Endnote
%0 Conference Paper %T Bessel Smoothing and Multi-Distribution Property Estimation %A Yi Hao %A Ping Li %B Proceedings of Thirty Third Conference on Learning Theory %C Proceedings of Machine Learning Research %D 2020 %E Jacob Abernethy %E Shivani Agarwal %F pmlr-v125-hao20a %I PMLR %J Proceedings of Machine Learning Research %P 1817--1876 %U http://proceedings.mlr.press %V 125 %W PMLR %X We consider a basic problem in statistical learning: estimating properties of multiple discrete distributions. Denoting by $\Delta_k$ the standard simplex over $[k]:=\{0,1,\ldots, k\}$, a property of $d$ distributions is a mapping from $\Delta_k^d$ to $\mathbb R$. These properties include well-known distribution characteristics such as Shannon entropy and support size ($d=1$), and many important divergence measures between distributions ($d=2$). The primary problem being considered is to learn the property value of an $\emph{unknown}$ $d$-tuple of distributions from its sample. The study of such problems dates back to the works of Efron and Thisted (1976b); Thisted and Efron (1987); Good (1953b); Carlton (1969), and has been pushed forward steadily during the past decades. Surprisingly, before our work, the general landscape of this fundamental learning problem was insufficiently understood, and nearly all the existing results are for the special case $d\le 2$. Our first main result provides a near-linear-time computable algorithm that, given independent samples from any collection of distributions and for a broad class of multi-distribution properties, learns the property as well as the empirical plug-in estimator that uses samples with logarithmic-factor larger sizes. As a corollary of this, for any $\varepsilon>0$ and fixed $d\in \mathbb Z^+$, a $d$-distribution property over $[k]$ that is Lipschitz and additively separable can be learned to an accuracy of $\varepsilon$ using a sample of size $\mathcal{O}(k/(\varepsilon^3\sqrt{\log k}))$, with high probability. Our second result addresses a closely related problem– tolerant independence testing: One receives samples from the unknown joint and marginal distributions, and attempts to infer the $\ell_1$ distance between the joint distribution and the product distribution of the marginals. We show that this testing problem also admits a sample complexity sub-linear in the alphabet sizes, demonstrating the broad applicability of our approach.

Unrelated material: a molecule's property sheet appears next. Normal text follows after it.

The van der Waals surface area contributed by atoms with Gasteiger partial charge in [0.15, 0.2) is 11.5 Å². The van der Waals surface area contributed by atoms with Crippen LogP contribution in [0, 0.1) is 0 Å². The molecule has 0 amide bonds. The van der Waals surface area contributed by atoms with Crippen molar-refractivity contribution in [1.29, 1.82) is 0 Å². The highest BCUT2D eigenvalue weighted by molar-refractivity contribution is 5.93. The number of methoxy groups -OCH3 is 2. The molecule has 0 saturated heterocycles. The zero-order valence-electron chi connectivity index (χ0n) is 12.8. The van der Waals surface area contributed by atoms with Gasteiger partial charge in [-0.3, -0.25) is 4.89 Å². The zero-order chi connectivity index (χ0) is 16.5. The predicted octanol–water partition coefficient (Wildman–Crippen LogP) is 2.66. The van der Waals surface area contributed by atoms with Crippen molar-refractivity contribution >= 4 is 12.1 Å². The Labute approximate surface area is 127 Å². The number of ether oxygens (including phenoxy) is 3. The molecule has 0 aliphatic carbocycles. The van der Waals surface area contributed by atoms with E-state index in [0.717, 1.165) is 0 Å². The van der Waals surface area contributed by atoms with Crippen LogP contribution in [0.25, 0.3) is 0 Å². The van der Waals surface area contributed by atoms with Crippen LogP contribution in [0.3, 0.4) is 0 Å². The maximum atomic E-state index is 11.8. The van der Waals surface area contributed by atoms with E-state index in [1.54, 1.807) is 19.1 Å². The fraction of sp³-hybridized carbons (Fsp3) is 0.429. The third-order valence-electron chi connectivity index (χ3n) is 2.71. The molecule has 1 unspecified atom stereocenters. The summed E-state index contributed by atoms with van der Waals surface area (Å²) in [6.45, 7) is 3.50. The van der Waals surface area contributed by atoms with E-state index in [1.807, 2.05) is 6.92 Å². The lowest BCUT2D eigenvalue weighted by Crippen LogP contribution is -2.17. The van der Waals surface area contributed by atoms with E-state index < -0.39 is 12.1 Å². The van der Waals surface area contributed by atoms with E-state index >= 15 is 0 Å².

APA
Hao, Y. & Li, P.. (2020). Bessel Smoothing and Multi-Distribution Property Estimation. Proceedings of Thirty Third Conference on Learning Theory, in PMLR 125:1817-1876

Related Material